Condition of the archaeological deposits

Laboratory methods

Samples were stored under the best available conditions (in a cool, dark shed); it was not possible to store such a large volume of material in a temperature-controlled cold store, which would have been preferable. The tubs were opened and sediment descriptions made using a pro forma in October-December 1995, at which time 250g subsamples were processed to extract plant and invertebrate macrofossils for an assessment of their preservational condition. Blocks of coherent sediment were taken from three samples for the preparation of thin sections; it is hoped that information from these will be available in due course.

The field descriptions of the cores were supplemented in the laboratory when the samples were inspected and segments selected for processing and assessment of preservation. Subsamples for assessment of macrofossil preservation were processed using techniques described by Kenward et al. (1980), as modified by Kenward et al. (1986), but without the use of sodium carbonate (which might have further affected the condition of the already somewhat decayed remains).

Prior to this project, the preservation of 'waterlogged' plant remains was recorded only informally in the EAU. Preservation of insect remains had been recorded using two parameters: (a) 'erosion', i.e. supposed post-depositional chemical changes bringing about changes in appearance; and (b) 'fragmentation', i.e. an approximate measure of the degree of breakage of individual sclerites (skeletal plates). For both of these parameters, a scale of 1 (very good preservation) to 5 (very poor preservation) was employed.

More precise recording of preservation was clearly paramount for the present project, and considerable efforts were made to design methods which were objective, covered a wide range of characteristics, and were easy to implement. For the plant remains, this was surprisingly difficult: plant remains preserved by waterlogging do not consist of a single kind of material and represent a wide range of parts - fragments of woody and herbaceous organs, discrete items such as fruits and seeds, and whole or nearly whole organisms such as moss gametophytes ('shoots'). All of these have very different colours, textures and degrees of opacity, as well as different inherent rates of decay under any given preservational regime. In addition, plant remains will have undergone a very variable degree of pre-burial change, whether through natural decay or utilisation by people. For these reasons it was found impracticable to institute a detailed recording scheme for preservation such as that adopted for the insect remains, and a system of scoring as shown in Table 4 was used. The focus of recording was on a somewhat subjective three-point scale from excellent to very poor, with the use of two intermediate points, making a scale of five points in total. Scores were made for a variety of plant-derived components, and charred and mineralised material was recorded, as well as 'waterlogged'.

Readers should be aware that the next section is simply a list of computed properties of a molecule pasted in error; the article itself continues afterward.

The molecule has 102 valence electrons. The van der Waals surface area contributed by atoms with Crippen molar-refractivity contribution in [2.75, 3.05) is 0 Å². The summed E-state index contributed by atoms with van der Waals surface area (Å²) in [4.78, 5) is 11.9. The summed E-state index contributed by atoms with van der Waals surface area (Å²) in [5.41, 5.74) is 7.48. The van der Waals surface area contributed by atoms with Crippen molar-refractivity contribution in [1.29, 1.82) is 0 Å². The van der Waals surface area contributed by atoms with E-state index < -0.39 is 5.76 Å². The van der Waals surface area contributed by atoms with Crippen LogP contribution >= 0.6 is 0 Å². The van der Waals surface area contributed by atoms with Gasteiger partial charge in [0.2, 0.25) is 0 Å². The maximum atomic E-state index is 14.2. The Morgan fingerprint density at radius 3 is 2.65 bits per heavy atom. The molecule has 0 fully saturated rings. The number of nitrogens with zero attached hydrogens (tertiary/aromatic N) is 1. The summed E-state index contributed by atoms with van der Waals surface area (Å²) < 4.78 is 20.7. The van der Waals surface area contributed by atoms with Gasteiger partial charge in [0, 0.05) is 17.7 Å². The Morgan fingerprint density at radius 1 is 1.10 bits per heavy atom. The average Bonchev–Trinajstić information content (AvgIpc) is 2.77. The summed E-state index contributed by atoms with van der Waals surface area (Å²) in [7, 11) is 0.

For the insects, the recording scheme could be somewhat more objective, and had the advantage that most insect remains have a fairly similar chemistry and degree of resistance to decay, as well as showing essentially similar responses to conditions in sediments. The scales previously used for erosion and fragmentation have been modified by adding intermediates and values above and below the former ones, giving a scale from 0.5 to 5.5. Degree of fragmentation of individual sclerite types (heads, elytra, etc.) is recorded where possible, and a record made of the proportions of each assemblage showing particular degrees of erosion and fragmentation where these are not consistent. Colour change is estimated in terms of direction ('towards brown', etc.) and degree. A series of other characteristics such as rolling, cracking, pitting and linear tracking, are recorded or estimated.

For the eggs of intestinal parasites the characteristics recorded are colour change, the loss of polar plugs and decay of the egg walls (for trichurids and capillarids) and, if appropriate, collapse.

The plant remains from the 250g subsamples were characterised by examination of a proportion of the residue, a record of the major components being made together with notes on interpretatively important remains. For the plants and insects, additional subsamples of 2kg from selected samples were processed in order to provide useful numbers of remains, which were semi-quantitatively scan-recorded (sensu Kenward 1992 for the insects).

Microfossils (diatoms, pollen and spores, phytoliths, and eggs of parasitic nematodes) were examined by means of 'squashes' (sensu Dainton 1992) but quality of preservation could only be assessed practicably for Trichuris eggs. The preservation of phytoliths and diatoms, both siliceous, is unlikely to be visibly affected by the processes apparently at work in the present deposits, and the numbers of pollen grains and spores observable using squashes were generally small. Squashes which gave one or a few Trichuris eggs were replicated in an attempt to provide sufficient numbers to represent the population.

The water and organic content of the sampled material were estimated using oven drying at 40°C to constant weight followed by loss-on-ignition at 850°C for at least 2 hours. In addition, pH was measured for a ~20g subsample dispersed in ~100 ml of deionised water, using an electronic pH meter.

Chemical analysis of the white 'efflorescence' infilling voids was carried out by the Department of Chemistry, University of York, using infra-red spectroscopy.


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